4 Signs You're Talking To A Conversational Narcissist
You know those people who always seem to talk about themselves and never let other people speak in conversation? There's actually a word for that: a conversational narcissist.
To better understand this type of narcissism and how to know if you're talking to one, mbg spoke with psychologists and clinical therapists. Here's what they have to say about conversational narcissism.
What is a conversational narcissist?
A conversational narcissist is someone who constantly turns the conversation toward themselves and steps away when the conversation is no longer about them. They are generally uninterested in what other people have to say. In an mbg podcast episode, author and journalist Celeste Headlee describes it as "hogging the ball" in a conversation.
Remember, it's possible—and actually much more common—to have traits of narcissism without actually being a narcissist. This is typically the case with conversational narcissism. "Conversational narcissists don't necessarily meet the criteria for a formal diagnosis of narcissistic personality disorder (NPD)," Wendy Behary, LCSW, tells mbg. "They're usually somewhere on the spectrum, though."
Those who aren't clinically diagnosed narcissists are generally just agenda-driven, says licensed psychologist Ramani Durvasula, Ph.D. In a fast-paced world, they're eager to get their point across quickly without making true connections.
"Some conversational narcissists may actually be very anxious," Durvasula says, "so they bind their anxiety by talking about what is familiar to them—which may be themselves."
Signs of conversational narcissism:
The conversation is one-sided.
Conversational narcissists can't move away from their own agenda long enough to engage someone else in conversation, Behary says. "It's never really interpersonal or interactive. It becomes more of a soliloquy or a monologue."
They interrupt a lot.
Conversational narcissists will jump into the conversation while someone is midsentence, Behary says. "At first listen, it can sound like they're being helpful or sharing a resource, but it quickly becomes clear that this conversation is no longer about you—it's about them," she says.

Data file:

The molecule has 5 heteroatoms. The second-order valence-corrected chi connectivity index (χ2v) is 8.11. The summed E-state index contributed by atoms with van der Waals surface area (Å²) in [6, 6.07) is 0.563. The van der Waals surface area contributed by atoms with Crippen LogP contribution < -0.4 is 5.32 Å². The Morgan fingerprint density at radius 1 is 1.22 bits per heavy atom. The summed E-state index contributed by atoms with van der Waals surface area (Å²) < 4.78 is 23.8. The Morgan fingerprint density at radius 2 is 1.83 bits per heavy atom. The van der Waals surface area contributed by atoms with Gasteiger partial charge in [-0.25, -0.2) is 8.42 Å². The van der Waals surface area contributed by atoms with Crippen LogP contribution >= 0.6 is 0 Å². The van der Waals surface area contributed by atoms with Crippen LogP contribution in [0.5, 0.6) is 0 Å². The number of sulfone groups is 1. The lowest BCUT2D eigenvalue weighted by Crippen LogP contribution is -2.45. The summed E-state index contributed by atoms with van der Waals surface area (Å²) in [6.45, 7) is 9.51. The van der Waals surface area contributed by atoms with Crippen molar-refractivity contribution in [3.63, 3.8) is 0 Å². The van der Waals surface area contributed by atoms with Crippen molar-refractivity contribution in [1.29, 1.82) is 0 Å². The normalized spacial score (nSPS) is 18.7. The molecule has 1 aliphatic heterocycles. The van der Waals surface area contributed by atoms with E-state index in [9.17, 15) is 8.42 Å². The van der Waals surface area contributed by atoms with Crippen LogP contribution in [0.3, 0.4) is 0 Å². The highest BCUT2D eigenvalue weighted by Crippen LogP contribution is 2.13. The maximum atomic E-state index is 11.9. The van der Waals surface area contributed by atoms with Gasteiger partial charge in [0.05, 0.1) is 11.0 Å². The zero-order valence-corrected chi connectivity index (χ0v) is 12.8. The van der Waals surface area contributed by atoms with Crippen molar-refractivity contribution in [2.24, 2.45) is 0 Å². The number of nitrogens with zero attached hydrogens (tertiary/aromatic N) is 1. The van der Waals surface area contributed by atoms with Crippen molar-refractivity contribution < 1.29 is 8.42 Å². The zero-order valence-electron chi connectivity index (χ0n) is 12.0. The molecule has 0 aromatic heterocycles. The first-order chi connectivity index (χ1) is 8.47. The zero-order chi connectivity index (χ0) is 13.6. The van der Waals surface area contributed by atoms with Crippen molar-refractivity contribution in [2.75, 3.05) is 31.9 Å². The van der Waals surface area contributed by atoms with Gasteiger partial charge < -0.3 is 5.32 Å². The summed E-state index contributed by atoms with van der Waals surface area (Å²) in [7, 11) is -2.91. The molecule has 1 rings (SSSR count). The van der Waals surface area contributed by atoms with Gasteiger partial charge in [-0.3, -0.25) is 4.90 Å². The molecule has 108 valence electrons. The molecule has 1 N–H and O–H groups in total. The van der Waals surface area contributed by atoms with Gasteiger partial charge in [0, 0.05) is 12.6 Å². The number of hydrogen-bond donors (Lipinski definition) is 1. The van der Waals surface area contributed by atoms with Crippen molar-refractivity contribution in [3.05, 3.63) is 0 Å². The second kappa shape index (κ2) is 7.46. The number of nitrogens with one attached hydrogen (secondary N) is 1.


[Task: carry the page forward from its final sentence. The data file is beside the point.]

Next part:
They don't stop talking.
Since narcissists are constantly seeking approval and favor from their audience, Behary says their constant talking will sound more like a lecture than a conversation. "There's so much showing off and wanting to appear to be very smart, special, knowledgeable, and intuitive," she explains.
This is different from a chatty and extroverted person, who would likely be aware of, and even acknowledge, that they're talking a lot, "whereas conversational narcissists are not even aware that they've hijacked the conversation and made it all about them," Behary says.
They are not engaged with other people.
Unless the conversational narcissist is talking, or someone else is talking about them, they are not interested. According to Durvasula, they will appear visibly uncomfortable, bored, contemptuous, or distracted when other people are talking.
How to respond to a conversational narcissist.
If someone catches themselves talking to a conversational narcissist, these are a couple of different ways they could respond:
"When you know someone has this trait, set limits to your exposure to them," Behary suggests. Trying to have meaningful interactions with someone who's conversationally narcissistic can be lonely, she says.
If you do choose to engage in conversation with them, know what you're getting into, Durvasula adds, and make sure to also cultivate more two-sided relationships.
Respond with empathic confrontation.
Those who are courageous enough can try what Behary calls empathic confrontation. For example, "I appreciate that you can understand what I'm going through, but I'm feeling the need to share a little more to get it out of my system." Then she recommends instructing them to listen. "A real narcissist would be completely offended by that comment," she says, but those with more mild narcissism may respond well in the moment.
Don't take it personally.
Whether responding with distance or with confrontation, Durvasula says not to take the experience personally. "You won't be the one to change them," she says. "People with this pattern tend to not be particularly insightful." Pointing it out to them may make them defensive, and they won't always change their pattern.
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Abby Moore is an editorial operations manager at mindbodygreen. She earned a B.A. in Journalism from The University of Texas at Austin and has previously written for Tribeza magazine. She has covered topics ranging from regenerative agriculture to celebrity entrepreneurship. Moore worked on the copywriting and marketing team at Siete Family Foods before moving to New York.